Don’t get me wrong, I do love the feeling of receiving gifts, surprises, and all, but I would much rather have less stuff in my life at this juncture. The best gift I got for my birthday was a home-cooked meal by a friend. A friend baked me a cake. A friend got me a piece of cake. A friend offered me a concert ticket. A friend sent a video of her singing the Happy Birthday song. A friend handed me a piece of an item from her wardrobe. A friend surprised me with a boat ride to catch the sunset. Maybe it’s special because it’s more personal, rather than just wanting and asking for stuff in general.

What if someone gave you a birthday gift and you don’t like it at all?

I am so thankful and appreciative of all the gifts I got so far in my life. Some things grew on you even though you might think it’s not very ‘you’ at the very moment you received it. I guess that’s the sentimental part of me talking. I can’t say the same for Christmas presents though, because secret Santa is just so random! From photo frames that’s been passed on for centuries to plush dog door stoppers to pineapples party cups, you name it.

Usually, a budget would be set for everyone to get a generic gift, good for him or her, or anyone in between. This could be anything made in China! Since God created the world and China created everything else. Like buying souvenirs, secret Santa gifts can be a complete waste of time, money, and energy, except it’s funnier. So funny that my friends and I decided not to do secret Santa anymore. We gathered to enjoy good meals and catch up with one another. Besides, the world was given the best gift on this day already; the birth of Christ. Consumerism has successfully taken over its spiritual meaning and kept us ever so busy doing all the last-minute Christmas shopping buying gifts for the sake of giving. This is now heightened by Black Friday, a frenzy shopping day after Thanksgiving in the United States, now around the world of consumerism, where retailers throw in special discounts.

I remember a segment of The True Cost documentary where they showed viewers what Black Friday is like in America. One of the news broadcasters said: “We are once again spending money we don’t have, on things we don’t need, to give to people we don’t like.” Towards the end of that segment (not shown in the youtube link above), you’ll see shoppers rushing into a store from a CCTV camera, screaming and grabbing clothes from the racks. That scene sent chills down my spine. These shoppers look like some kind of lab rats given shots of coke or caffeine. What have we become? Fanatic FOMO shopaholic?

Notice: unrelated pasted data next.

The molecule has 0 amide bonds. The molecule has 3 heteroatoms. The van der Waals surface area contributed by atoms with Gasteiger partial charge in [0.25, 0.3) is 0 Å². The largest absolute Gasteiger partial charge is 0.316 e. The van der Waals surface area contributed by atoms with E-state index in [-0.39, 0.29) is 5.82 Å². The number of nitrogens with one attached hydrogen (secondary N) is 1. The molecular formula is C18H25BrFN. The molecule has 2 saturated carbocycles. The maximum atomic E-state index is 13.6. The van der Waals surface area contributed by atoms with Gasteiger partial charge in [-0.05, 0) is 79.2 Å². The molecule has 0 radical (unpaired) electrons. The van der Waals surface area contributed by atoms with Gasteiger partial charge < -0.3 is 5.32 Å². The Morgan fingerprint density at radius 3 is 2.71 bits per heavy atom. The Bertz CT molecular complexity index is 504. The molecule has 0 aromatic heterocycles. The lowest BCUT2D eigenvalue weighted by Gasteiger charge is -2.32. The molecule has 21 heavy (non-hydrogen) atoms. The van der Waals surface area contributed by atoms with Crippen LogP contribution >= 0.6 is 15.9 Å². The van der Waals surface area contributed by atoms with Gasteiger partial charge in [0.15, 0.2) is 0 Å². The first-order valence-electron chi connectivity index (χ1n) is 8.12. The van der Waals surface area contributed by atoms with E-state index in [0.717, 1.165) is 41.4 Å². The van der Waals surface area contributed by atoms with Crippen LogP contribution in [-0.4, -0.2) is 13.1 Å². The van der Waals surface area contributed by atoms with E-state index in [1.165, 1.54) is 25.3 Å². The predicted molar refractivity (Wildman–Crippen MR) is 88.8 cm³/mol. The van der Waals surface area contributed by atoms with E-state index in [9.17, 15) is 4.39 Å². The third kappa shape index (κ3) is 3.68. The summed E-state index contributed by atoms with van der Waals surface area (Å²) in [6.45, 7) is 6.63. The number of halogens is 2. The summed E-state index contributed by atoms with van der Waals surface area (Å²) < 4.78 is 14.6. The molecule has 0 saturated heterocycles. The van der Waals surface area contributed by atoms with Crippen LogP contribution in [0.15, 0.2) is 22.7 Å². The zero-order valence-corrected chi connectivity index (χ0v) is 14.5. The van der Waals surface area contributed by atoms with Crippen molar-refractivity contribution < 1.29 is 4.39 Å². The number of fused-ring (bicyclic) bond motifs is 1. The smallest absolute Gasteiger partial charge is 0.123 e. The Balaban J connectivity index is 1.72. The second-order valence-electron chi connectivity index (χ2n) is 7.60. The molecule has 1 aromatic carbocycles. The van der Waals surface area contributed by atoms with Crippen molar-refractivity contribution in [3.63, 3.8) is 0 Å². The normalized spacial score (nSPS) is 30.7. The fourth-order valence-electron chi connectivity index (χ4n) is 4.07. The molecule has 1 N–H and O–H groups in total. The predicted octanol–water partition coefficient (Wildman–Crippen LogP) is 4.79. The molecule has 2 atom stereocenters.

Deals and past seasons stocks to clear at one of the fast fashion stores in Singapore.

We are so swayed by the notion of not missing out on any good deals and fell into excessive consumerism and modern-day madness! Again, I was one of them. Thinking I’m a really smart shopper by scoring good promotions and package deals. Sure, it’s half price now, and you’ll save 50% when you buy it NOW, and buy 10 of the same thing. Do you know you save 100% when you buy nothing? When you take a good look at your home, kitchen, and wardrobe, you already have more than what you need. Half of which, not utilized. Their role mainly is to collect dust. Use them, or they become useless. If not, pass it on and bless others.

There is nothing wrong with re-gifting things, including presents you have no use for as long as they are still in good condition to be reused by others. The love was well received through that gift and you are free to do what you want with it after. Put it to good use, store it to collect dust, sell it off, donate to charity or pass it on to bless someone else. Spread the love!

I’ve come to a point where I refuse capitalism and consumerism altogether. They make us consume our planet away mindlessly with the latest and greatest stuff that we don’t need, buying with money we don’t have, to impress people we don’t even like. I don’t need any more stuff and trash in my life. I want to be free from it!

What else can we refuse? Let me know by leaving a reply below!

Published by jsmntuan

A self-confessed shopaholic, hoarder, collector and a well organized one, Jasmine Tuan, a designer, a creative brand consultant, co-owned and ran a fashion concept store in Singapore featuring the best of Asia designers, went from having a walk-in wardrobe, downsized to a rack full, to zero shopping on new fashion items in 2018. She also began her zero waste journey the same year, by applying the 5Rs principles in this order: Refuse, Reduce, Reuse, Recycle, Rot daily. She added 'Rethink' in front of the 5Rs as she believes everything begins from the head.